Hip hop heads don’t have to wait until the museum opens, tentatively in 2024, to get a taste of their favorite emcees. Across the street from where the museum is being built, there’s a pop-up of the Universal Hip Hop Museum (UHHM) at the Bronx Terminal Market (610 Exterior Street). The pop-up is called “[R]Evolution of Hip Hop” and covers just a small piece of the genre’s history from 1986-1990, known as the “Golden Era.”
Progress of the UHHM
We were lucky enough to be given a tour of what the UHHM looks like so far by one of the founders, Rocky Bucano. With hard hats strapped, we walked the floors of what will be 53,000 square feet of hip hop goodness.
The museum has 13 years in the making and construction finally broke ground in May 2021. When we visited, the windows were recently put in, while there is a lot left to do but the structure was beginning to take shape.
Where there was dust and building materials, Bucano told us his vision of the museum, of what’s being built. There will be an event space that would serve as a theater, banquet hall and performance area, and there will be a restaurant with an outdoor patio. What we could see were the undeniably beautiful views of the Harlem River.
“[R]Evolution of Hip Hop” Pop-Up
November is hip hop history month, and there’s no other way we would want to celebrate than be in the Bronx at the “[R]Evolution of Hip Hop” experience. The pop-up is built by Collab NYC Adina’s company and will be around until the actual museum opens.
From the moment we walked in, we were met with incredible memorabilia and original items such as Slick Rick’s throne which was on tour with him, the late Coolio’s bike, and a variety of art and tour posters. This hip hop foyer is the perfect entrance to this inspiring pop-up.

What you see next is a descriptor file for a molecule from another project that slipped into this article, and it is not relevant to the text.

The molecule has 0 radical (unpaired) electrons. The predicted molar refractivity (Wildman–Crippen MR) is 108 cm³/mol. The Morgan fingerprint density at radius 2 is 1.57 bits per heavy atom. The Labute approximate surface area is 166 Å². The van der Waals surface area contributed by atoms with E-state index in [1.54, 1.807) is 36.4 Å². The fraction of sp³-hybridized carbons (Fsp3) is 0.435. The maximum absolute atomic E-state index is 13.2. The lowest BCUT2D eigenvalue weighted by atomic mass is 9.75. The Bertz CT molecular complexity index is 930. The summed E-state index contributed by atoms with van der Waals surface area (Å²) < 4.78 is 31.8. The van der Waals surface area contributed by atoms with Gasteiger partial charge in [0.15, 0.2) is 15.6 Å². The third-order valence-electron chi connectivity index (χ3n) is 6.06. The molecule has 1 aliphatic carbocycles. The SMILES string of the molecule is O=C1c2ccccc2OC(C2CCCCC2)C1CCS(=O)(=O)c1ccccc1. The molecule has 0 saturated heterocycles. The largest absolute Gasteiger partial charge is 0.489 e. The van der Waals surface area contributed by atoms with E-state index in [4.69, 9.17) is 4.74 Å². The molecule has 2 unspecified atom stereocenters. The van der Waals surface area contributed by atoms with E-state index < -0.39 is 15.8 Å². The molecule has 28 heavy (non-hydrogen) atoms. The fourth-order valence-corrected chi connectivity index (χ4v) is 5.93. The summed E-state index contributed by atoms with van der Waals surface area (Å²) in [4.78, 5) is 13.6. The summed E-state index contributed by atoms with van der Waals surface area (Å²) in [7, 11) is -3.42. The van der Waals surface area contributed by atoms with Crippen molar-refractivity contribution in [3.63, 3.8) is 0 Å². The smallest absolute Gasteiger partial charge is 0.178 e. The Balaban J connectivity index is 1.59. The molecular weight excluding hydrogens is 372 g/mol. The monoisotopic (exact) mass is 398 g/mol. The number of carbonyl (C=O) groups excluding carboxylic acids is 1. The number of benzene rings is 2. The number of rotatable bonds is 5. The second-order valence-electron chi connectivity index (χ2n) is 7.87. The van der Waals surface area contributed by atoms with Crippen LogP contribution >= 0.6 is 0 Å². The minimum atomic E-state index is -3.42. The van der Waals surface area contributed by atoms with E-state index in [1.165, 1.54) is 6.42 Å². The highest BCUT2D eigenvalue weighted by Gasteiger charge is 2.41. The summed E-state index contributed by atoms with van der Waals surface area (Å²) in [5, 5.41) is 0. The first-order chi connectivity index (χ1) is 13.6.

Even though the genre was born in the Bronx, the genre has deep roots in each of the five boroughs. A few Queens Hip Hop icons such as Run DMC and LL Cool J were big focuses at the beginning of the pop-up.
Much of the pop-up is filled with incredible items, from tour outfits to actual contracts where you can see how much an artist or group was paid at the time (not much). There were also personal items and photos, such as a young Tupac having his hair cut.
Halfway through the pop-up, a DJ is in full swing and a giant boombox takes most of the second half of the pop-up space in a setting that looks like an old-school home from the 1980s (wood paneling and all). The speakers in the boombox are screens and show old footage of West Coast rappers on the left and East Coast rappers on the right (you know I stepped to the right!).
Visitors could also tag some walls to their hearts’ desire with paint cans and a virtual wall. In collaboration with Microsoft, the experience had other innovative and fun technological elements.
Breakbeat Narratives allowed you to answer questions depending on your music tastes and the artists you like and a playlist would be created for you. You could scan the code and have the playlist automatically on your Spotify account. Breakbeat Narratives was a highlight of the pop-up.
Forget the turkey and “Get Tricky” during Hip Hop history month! Tickets to the pop-up are $20. The “[R]Evolution of Hip Hop” pop-up is up and running until the UHHM opens in 2024!